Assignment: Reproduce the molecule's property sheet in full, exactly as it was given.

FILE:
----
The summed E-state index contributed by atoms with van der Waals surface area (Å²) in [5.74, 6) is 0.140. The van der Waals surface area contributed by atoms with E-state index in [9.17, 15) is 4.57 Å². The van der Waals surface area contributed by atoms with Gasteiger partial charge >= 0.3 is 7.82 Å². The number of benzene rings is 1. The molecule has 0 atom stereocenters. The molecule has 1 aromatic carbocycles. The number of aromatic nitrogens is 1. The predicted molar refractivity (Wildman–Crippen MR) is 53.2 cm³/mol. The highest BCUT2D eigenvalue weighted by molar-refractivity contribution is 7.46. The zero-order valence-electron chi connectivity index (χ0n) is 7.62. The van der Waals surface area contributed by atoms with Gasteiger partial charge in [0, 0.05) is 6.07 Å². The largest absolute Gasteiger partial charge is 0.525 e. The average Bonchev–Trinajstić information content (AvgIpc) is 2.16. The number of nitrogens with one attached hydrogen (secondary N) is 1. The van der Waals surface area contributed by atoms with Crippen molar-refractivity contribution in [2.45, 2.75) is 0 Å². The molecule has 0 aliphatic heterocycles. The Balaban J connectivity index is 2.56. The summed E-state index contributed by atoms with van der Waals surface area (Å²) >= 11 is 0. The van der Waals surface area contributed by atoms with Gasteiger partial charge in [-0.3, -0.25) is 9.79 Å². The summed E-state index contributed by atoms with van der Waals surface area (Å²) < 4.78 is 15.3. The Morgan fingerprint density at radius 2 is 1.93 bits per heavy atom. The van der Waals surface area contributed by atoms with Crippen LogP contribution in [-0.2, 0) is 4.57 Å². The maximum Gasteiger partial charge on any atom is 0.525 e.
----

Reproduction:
The summed E-state index contributed by atoms with van der Waals surface area (Å²) in [5.74, 6) is 0.140. The van der Waals surface area contributed by atoms with E-state index in [9.17, 15) is 4.57 Å². The van der Waals surface area contributed by atoms with Gasteiger partial charge >= 0.3 is 7.82 Å². The number of benzene rings is 1. The molecule has 0 atom stereocenters. The molecule has 1 aromatic carbocycles. The number of aromatic nitrogens is 1. The predicted molar refractivity (Wildman–Crippen MR) is 53.2 cm³/mol. The highest BCUT2D eigenvalue weighted by molar-refractivity contribution is 7.46. The zero-order valence-electron chi connectivity index (χ0n) is 7.62. The van der Waals surface area contributed by atoms with Gasteiger partial charge in [0, 0.05) is 6.07 Å². The largest absolute Gasteiger partial charge is 0.525 e. The average Bonchev–Trinajstić information content (AvgIpc) is 2.16. The number of nitrogens with one attached hydrogen (secondary N) is 1. The van der Waals surface area contributed by atoms with Crippen molar-refractivity contribution in [2.45, 2.75) is 0 Å². The molecule has 0 aliphatic heterocycles. The Balaban J connectivity index is 2.56. The summed E-state index contributed by atoms with van der Waals surface area (Å²) >= 11 is 0. The van der Waals surface area contributed by atoms with Gasteiger partial charge in [-0.3, -0.25) is 9.79 Å². The summed E-state index contributed by atoms with van der Waals surface area (Å²) < 4.78 is 15.3. The Morgan fingerprint density at radius 2 is 1.93 bits per heavy atom. The van der Waals surface area contributed by atoms with Crippen LogP contribution in [-0.2, 0) is 4.57 Å². The maximum Gasteiger partial charge on any atom is 0.525 e.